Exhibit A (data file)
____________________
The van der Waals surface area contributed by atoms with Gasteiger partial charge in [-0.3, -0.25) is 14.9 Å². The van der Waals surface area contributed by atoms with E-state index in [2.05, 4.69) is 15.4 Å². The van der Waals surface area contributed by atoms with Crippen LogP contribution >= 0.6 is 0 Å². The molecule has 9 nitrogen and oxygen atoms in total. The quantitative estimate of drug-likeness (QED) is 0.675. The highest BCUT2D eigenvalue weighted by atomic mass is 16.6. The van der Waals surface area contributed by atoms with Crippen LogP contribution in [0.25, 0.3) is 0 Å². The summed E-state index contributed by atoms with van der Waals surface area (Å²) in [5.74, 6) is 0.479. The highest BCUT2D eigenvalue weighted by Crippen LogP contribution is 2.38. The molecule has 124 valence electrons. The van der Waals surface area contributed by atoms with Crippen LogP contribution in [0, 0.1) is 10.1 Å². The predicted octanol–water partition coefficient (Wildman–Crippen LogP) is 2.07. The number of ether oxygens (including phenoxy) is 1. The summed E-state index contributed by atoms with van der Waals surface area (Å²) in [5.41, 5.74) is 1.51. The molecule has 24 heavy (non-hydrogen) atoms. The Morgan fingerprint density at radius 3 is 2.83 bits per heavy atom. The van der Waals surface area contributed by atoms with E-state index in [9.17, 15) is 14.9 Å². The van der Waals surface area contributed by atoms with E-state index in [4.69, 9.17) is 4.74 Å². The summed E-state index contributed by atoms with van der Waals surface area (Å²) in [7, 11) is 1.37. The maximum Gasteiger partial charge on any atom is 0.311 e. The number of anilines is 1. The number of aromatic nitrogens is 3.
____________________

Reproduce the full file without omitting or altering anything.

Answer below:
The van der Waals surface area contributed by atoms with Gasteiger partial charge in [-0.3, -0.25) is 14.9 Å². The van der Waals surface area contributed by atoms with E-state index in [2.05, 4.69) is 15.4 Å². The van der Waals surface area contributed by atoms with Crippen LogP contribution >= 0.6 is 0 Å². The molecule has 9 nitrogen and oxygen atoms in total. The quantitative estimate of drug-likeness (QED) is 0.675. The highest BCUT2D eigenvalue weighted by atomic mass is 16.6. The van der Waals surface area contributed by atoms with Crippen LogP contribution in [0.25, 0.3) is 0 Å². The summed E-state index contributed by atoms with van der Waals surface area (Å²) in [5.74, 6) is 0.479. The highest BCUT2D eigenvalue weighted by Crippen LogP contribution is 2.38. The molecule has 124 valence electrons. The van der Waals surface area contributed by atoms with Crippen LogP contribution in [0, 0.1) is 10.1 Å². The predicted octanol–water partition coefficient (Wildman–Crippen LogP) is 2.07. The number of ether oxygens (including phenoxy) is 1. The summed E-state index contributed by atoms with van der Waals surface area (Å²) in [5.41, 5.74) is 1.51. The molecule has 24 heavy (non-hydrogen) atoms. The Morgan fingerprint density at radius 3 is 2.83 bits per heavy atom. The van der Waals surface area contributed by atoms with E-state index in [9.17, 15) is 14.9 Å². The van der Waals surface area contributed by atoms with E-state index in [4.69, 9.17) is 4.74 Å². The summed E-state index contributed by atoms with van der Waals surface area (Å²) in [7, 11) is 1.37. The maximum Gasteiger partial charge on any atom is 0.311 e. The number of anilines is 1. The number of aromatic nitrogens is 3.